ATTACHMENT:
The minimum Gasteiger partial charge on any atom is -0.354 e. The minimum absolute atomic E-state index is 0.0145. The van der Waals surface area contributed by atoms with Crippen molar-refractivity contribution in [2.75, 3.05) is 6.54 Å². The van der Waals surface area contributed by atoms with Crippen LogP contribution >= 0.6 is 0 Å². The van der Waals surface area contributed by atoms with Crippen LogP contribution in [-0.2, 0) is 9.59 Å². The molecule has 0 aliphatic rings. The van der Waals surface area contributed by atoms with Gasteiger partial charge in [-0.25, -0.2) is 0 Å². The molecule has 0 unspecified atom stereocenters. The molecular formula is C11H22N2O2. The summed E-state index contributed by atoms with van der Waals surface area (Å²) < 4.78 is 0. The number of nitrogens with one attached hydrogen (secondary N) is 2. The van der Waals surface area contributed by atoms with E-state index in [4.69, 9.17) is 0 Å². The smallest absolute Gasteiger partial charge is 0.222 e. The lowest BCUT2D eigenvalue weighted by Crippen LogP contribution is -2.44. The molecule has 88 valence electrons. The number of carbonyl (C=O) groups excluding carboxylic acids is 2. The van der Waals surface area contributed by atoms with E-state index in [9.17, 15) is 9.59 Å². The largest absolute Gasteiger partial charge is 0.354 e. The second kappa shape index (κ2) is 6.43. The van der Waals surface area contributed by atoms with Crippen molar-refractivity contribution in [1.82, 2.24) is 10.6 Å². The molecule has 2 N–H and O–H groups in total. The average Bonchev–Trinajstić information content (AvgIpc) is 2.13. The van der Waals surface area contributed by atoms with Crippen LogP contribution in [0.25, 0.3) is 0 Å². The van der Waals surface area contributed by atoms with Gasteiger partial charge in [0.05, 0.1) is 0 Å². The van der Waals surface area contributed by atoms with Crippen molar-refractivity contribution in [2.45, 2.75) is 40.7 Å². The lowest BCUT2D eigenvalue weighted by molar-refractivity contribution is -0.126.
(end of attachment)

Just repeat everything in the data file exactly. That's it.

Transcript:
The minimum Gasteiger partial charge on any atom is -0.354 e. The minimum absolute atomic E-state index is 0.0145. The van der Waals surface area contributed by atoms with Crippen molar-refractivity contribution in [2.75, 3.05) is 6.54 Å². The van der Waals surface area contributed by atoms with Crippen LogP contribution >= 0.6 is 0 Å². The van der Waals surface area contributed by atoms with Crippen LogP contribution in [-0.2, 0) is 9.59 Å². The molecule has 0 aliphatic rings. The van der Waals surface area contributed by atoms with Gasteiger partial charge in [-0.25, -0.2) is 0 Å². The molecule has 0 unspecified atom stereocenters. The molecular formula is C11H22N2O2. The summed E-state index contributed by atoms with van der Waals surface area (Å²) < 4.78 is 0. The number of nitrogens with one attached hydrogen (secondary N) is 2. The van der Waals surface area contributed by atoms with E-state index in [4.69, 9.17) is 0 Å². The smallest absolute Gasteiger partial charge is 0.222 e. The lowest BCUT2D eigenvalue weighted by Crippen LogP contribution is -2.44. The molecule has 88 valence electrons. The number of carbonyl (C=O) groups excluding carboxylic acids is 2. The van der Waals surface area contributed by atoms with E-state index in [9.17, 15) is 9.59 Å². The largest absolute Gasteiger partial charge is 0.354 e. The second kappa shape index (κ2) is 6.43. The van der Waals surface area contributed by atoms with Crippen molar-refractivity contribution in [1.82, 2.24) is 10.6 Å². The molecule has 2 N–H and O–H groups in total. The average Bonchev–Trinajstić information content (AvgIpc) is 2.13. The van der Waals surface area contributed by atoms with Crippen LogP contribution in [0.25, 0.3) is 0 Å². The van der Waals surface area contributed by atoms with Gasteiger partial charge in [0.05, 0.1) is 0 Å². The van der Waals surface area contributed by atoms with Crippen molar-refractivity contribution in [2.45, 2.75) is 40.7 Å². The lowest BCUT2D eigenvalue weighted by molar-refractivity contribution is -0.126.